Looking out from the hotel windows through the gathering darkness, we who loved him—it was not a small group—saw a sorrowful sight. Flickering lights thrown by the lanterns of the guides came through the woods. Across the road, slowly, carefully, came strong men, bearing on a rough hastily made litter of boughs the dear old man. All that could have been done for the most distinguished guest, for the dearest, best-beloved friend, was done for the gentle fisherman. We, his friends, and proud to style ourselves thus, were of different, widely separated lands, greatly varying creeds. Some were nearly as old as the dying man, some in the prime of manhood. There were youths and maidens and little children. But through the night we watched together. The old Roman bishop, whose calm, benign face we all know and love; the Churchman, ascetic in faith, but with the kindest, most indulgent heart when one finds it; the gentle old Quakeress with placid, unwrinkled brow and silvery hair; Presbyterian, Methodist, and Baptist,—we were all one that night. The old angler did not suffer—we were so glad of that! But he did not appear to know us, and his talk seemed strange. It rambled on quietly, softly, like one of his own mountain brooks, babbling of green fields, of sunny summer days, of his favorite sport, and ah! of other things. But he was not speaking to us. A sudden, awed hush and thrill came over us as, bending to catch the low words, we all at once understood what only the bishop put into words as he said, half to himself, in a sudden, quick, broken whisper, "God bless the man, he 's talking to his Master!"
"Yes. sir, that 's so," went on the quiet voice; "'t was on'y a dog sure nuff; 'twa'n't even a boy, as ye say, an' ye ast me to be a fisher o' men. But I haint had no chance for that, somehow; mebbe I wa'n't fit for 't. I 'm on'y jest a poor old fisherman, Fishin' Jimmy, ye know, sir. Ye useter call me James—no one else ever done it. On'y a dog? But he wa'n't jest a common dog, sir; he was a fishin' dog. I never seed a man love fishin' mor 'n Dash." The dog was in the room, and heard his name. Stealing to the bedside, he put a cold nose into the cold hand of his old friend, and no one had the heart to take him away. The touch turned the current of the old man's talk for a moment, and he was fishing again with his dog friend. "See 'em break, Dashy! See 'em break! Lots on 'em to-day, aint they? Keep still, there 's a good dog, while I put on a diffunt fly. Don't ye see they 're jumpin' at them gnats? Aint the water jest 'live with 'em? Aint it shinin' an' clear an'—" The voice faltered an instant, then went on: "Yes, sir, I 'm comin'—I 'm glad, dreffle glad to come. Don't mind 'bout my leavin' my fishin'; do ye think I care 'bout that? I 'll jest lay down my pole ahin' the alders here, an' put my lan'in' net on the stuns, with my flies an' tackle—the boys 'll like 'em, ye know—an' I 'll be right along.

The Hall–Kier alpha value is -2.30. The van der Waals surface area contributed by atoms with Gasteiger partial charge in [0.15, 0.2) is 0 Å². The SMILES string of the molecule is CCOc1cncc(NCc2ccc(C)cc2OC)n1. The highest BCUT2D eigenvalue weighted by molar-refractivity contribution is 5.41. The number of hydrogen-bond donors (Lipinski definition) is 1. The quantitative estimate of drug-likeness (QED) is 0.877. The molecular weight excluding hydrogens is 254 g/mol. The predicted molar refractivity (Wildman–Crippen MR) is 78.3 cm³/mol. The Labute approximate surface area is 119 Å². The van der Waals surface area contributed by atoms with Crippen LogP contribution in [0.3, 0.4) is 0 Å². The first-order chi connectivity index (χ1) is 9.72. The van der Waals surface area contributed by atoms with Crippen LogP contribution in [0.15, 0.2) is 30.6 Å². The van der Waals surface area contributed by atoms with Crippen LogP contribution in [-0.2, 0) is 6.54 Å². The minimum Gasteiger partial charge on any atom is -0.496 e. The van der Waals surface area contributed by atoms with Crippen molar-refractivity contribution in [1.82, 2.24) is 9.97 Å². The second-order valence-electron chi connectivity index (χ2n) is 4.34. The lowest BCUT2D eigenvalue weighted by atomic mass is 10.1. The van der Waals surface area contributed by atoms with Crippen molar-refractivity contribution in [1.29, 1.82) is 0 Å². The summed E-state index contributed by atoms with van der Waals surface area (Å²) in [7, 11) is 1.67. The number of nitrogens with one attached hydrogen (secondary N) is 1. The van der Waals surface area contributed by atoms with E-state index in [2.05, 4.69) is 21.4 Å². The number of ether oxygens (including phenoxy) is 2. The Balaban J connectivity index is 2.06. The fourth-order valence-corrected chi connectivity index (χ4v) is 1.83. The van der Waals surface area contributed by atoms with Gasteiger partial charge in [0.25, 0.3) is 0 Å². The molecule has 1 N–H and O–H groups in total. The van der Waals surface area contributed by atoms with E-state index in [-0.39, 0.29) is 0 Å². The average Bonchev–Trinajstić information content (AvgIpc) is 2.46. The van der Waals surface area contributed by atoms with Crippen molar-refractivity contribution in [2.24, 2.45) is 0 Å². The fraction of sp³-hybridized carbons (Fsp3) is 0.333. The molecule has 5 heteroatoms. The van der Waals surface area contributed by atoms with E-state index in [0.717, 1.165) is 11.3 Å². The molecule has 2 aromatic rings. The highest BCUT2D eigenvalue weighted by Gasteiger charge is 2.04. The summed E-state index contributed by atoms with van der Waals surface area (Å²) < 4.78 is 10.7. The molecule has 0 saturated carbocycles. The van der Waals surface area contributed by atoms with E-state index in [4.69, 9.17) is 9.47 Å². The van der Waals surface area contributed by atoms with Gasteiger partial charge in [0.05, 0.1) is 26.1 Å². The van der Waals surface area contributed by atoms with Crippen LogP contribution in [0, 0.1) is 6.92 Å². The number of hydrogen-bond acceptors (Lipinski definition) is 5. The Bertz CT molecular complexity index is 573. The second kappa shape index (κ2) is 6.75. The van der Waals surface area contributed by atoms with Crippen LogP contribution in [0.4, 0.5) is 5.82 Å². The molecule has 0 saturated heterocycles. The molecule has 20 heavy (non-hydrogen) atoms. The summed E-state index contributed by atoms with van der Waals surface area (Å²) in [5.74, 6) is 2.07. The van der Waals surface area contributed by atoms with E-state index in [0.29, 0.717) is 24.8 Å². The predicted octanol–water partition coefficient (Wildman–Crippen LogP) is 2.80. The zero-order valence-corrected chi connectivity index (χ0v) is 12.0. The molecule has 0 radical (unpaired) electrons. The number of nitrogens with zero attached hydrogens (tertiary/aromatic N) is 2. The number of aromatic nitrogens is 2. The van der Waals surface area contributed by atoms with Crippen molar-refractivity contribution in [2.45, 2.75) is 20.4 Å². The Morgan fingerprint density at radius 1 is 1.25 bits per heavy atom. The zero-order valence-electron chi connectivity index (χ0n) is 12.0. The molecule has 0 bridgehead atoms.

"I mos' knowed ye was on'y a-tryin' me when ye said that 'bout how I had n't been a fisher o' men, nor even boys, on'y a dog. 'T was a—fishin' dog—ye know—an' ye was allers dreffle good to fishermen,—dreffle good to—everybody; died—for 'em, did n't ye?—
"Please wait—on—the bank there, a minnit; I 'm comin' 'crost. Water 's pretty—cold this—spring—an' the stream 's risin'—but—I—can—do it;—don't ye mind—'bout me, sir. I 'll get acrost." Once more the voice ceased, and we thought we should not hear it again this side that stream.
But suddenly a strange light came over the thin face, the soft gray eyes opened wide, and he cried out, with the strong voice we had so often heard come ringing out to us across the mountain streams above the sound of their rushing: "Here I be, sir! It 's Fishin' Jimmy, ye know, from Francony way; him ye useter call James when ye come 'long the shore o' the pond an' I was a-fishin.' I heern ye agin, jest now—an' I—straightway—f'sook—my—nets—an'—follered—"
Had the voice ceased utterly? No, we could catch faint, low murmurs and the lips still moved. But the words were not for us; and we did not know when he reached the other bank.